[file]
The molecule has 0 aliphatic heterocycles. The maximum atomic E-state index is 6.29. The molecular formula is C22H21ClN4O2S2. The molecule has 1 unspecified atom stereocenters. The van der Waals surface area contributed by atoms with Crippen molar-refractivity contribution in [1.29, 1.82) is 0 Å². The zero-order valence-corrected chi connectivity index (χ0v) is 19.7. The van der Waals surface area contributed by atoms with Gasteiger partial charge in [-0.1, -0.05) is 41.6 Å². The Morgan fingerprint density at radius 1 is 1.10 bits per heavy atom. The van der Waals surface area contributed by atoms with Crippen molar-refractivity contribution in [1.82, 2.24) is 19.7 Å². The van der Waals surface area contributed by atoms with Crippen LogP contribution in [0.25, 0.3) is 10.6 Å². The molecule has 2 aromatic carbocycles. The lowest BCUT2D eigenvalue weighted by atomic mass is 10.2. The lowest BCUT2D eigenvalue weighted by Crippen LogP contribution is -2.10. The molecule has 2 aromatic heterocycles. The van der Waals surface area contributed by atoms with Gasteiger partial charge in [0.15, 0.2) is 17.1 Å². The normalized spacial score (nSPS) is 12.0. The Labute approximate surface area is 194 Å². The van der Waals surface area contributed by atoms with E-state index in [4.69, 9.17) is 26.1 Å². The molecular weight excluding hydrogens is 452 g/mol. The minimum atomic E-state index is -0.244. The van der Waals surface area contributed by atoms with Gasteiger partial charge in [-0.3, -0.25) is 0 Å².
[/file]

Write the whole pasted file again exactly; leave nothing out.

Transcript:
The molecule has 0 aliphatic heterocycles. The maximum atomic E-state index is 6.29. The molecular formula is C22H21ClN4O2S2. The molecule has 1 unspecified atom stereocenters. The van der Waals surface area contributed by atoms with Crippen molar-refractivity contribution in [1.29, 1.82) is 0 Å². The zero-order valence-corrected chi connectivity index (χ0v) is 19.7. The van der Waals surface area contributed by atoms with Gasteiger partial charge in [-0.1, -0.05) is 41.6 Å². The Morgan fingerprint density at radius 1 is 1.10 bits per heavy atom. The van der Waals surface area contributed by atoms with Crippen molar-refractivity contribution in [1.82, 2.24) is 19.7 Å². The van der Waals surface area contributed by atoms with Crippen LogP contribution in [0.25, 0.3) is 10.6 Å². The molecule has 2 aromatic carbocycles. The lowest BCUT2D eigenvalue weighted by atomic mass is 10.2. The lowest BCUT2D eigenvalue weighted by Crippen LogP contribution is -2.10. The molecule has 2 aromatic heterocycles. The van der Waals surface area contributed by atoms with Gasteiger partial charge in [0.15, 0.2) is 17.1 Å². The normalized spacial score (nSPS) is 12.0. The Labute approximate surface area is 194 Å². The van der Waals surface area contributed by atoms with E-state index in [4.69, 9.17) is 26.1 Å². The molecular weight excluding hydrogens is 452 g/mol. The minimum atomic E-state index is -0.244. The van der Waals surface area contributed by atoms with Gasteiger partial charge in [-0.3, -0.25) is 0 Å².